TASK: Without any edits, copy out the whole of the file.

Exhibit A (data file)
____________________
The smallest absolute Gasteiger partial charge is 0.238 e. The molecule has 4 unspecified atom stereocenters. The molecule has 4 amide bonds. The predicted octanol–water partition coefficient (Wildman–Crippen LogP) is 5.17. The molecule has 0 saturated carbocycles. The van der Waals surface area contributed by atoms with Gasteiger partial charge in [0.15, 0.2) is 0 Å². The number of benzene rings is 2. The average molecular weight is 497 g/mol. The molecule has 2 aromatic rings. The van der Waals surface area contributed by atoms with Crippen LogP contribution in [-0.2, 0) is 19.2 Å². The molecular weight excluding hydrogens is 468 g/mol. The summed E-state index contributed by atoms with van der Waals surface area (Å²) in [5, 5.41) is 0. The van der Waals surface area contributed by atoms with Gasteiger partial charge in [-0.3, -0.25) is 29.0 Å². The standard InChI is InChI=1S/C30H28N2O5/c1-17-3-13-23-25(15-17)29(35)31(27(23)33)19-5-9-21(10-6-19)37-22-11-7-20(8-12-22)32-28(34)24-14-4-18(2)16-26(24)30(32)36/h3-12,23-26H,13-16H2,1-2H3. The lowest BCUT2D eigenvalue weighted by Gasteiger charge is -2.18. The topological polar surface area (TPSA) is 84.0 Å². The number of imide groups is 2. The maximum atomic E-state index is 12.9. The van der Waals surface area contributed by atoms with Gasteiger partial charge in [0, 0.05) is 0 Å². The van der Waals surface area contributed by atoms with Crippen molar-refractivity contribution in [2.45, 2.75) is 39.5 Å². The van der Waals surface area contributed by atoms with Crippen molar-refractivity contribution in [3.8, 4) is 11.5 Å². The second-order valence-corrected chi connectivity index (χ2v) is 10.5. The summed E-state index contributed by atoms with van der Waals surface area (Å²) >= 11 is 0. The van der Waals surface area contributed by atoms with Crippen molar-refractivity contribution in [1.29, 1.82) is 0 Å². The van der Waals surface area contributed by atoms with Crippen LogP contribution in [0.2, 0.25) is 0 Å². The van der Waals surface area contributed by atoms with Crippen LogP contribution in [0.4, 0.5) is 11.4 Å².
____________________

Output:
The smallest absolute Gasteiger partial charge is 0.238 e. The molecule has 4 unspecified atom stereocenters. The molecule has 4 amide bonds. The predicted octanol–water partition coefficient (Wildman–Crippen LogP) is 5.17. The molecule has 0 saturated carbocycles. The van der Waals surface area contributed by atoms with Gasteiger partial charge in [0.15, 0.2) is 0 Å². The number of benzene rings is 2. The average molecular weight is 497 g/mol. The molecule has 2 aromatic rings. The van der Waals surface area contributed by atoms with Crippen LogP contribution in [-0.2, 0) is 19.2 Å². The molecular weight excluding hydrogens is 468 g/mol. The summed E-state index contributed by atoms with van der Waals surface area (Å²) in [5, 5.41) is 0. The van der Waals surface area contributed by atoms with Gasteiger partial charge in [-0.3, -0.25) is 29.0 Å². The standard InChI is InChI=1S/C30H28N2O5/c1-17-3-13-23-25(15-17)29(35)31(27(23)33)19-5-9-21(10-6-19)37-22-11-7-20(8-12-22)32-28(34)24-14-4-18(2)16-26(24)30(32)36/h3-12,23-26H,13-16H2,1-2H3. The lowest BCUT2D eigenvalue weighted by Gasteiger charge is -2.18. The topological polar surface area (TPSA) is 84.0 Å². The number of imide groups is 2. The maximum atomic E-state index is 12.9. The van der Waals surface area contributed by atoms with Gasteiger partial charge in [0, 0.05) is 0 Å². The van der Waals surface area contributed by atoms with Crippen molar-refractivity contribution in [2.45, 2.75) is 39.5 Å². The van der Waals surface area contributed by atoms with Crippen molar-refractivity contribution in [3.8, 4) is 11.5 Å². The second-order valence-corrected chi connectivity index (χ2v) is 10.5. The summed E-state index contributed by atoms with van der Waals surface area (Å²) >= 11 is 0. The van der Waals surface area contributed by atoms with Crippen molar-refractivity contribution in [1.29, 1.82) is 0 Å². The van der Waals surface area contributed by atoms with Crippen LogP contribution in [0.2, 0.25) is 0 Å². The van der Waals surface area contributed by atoms with Crippen LogP contribution in [0.4, 0.5) is 11.4 Å².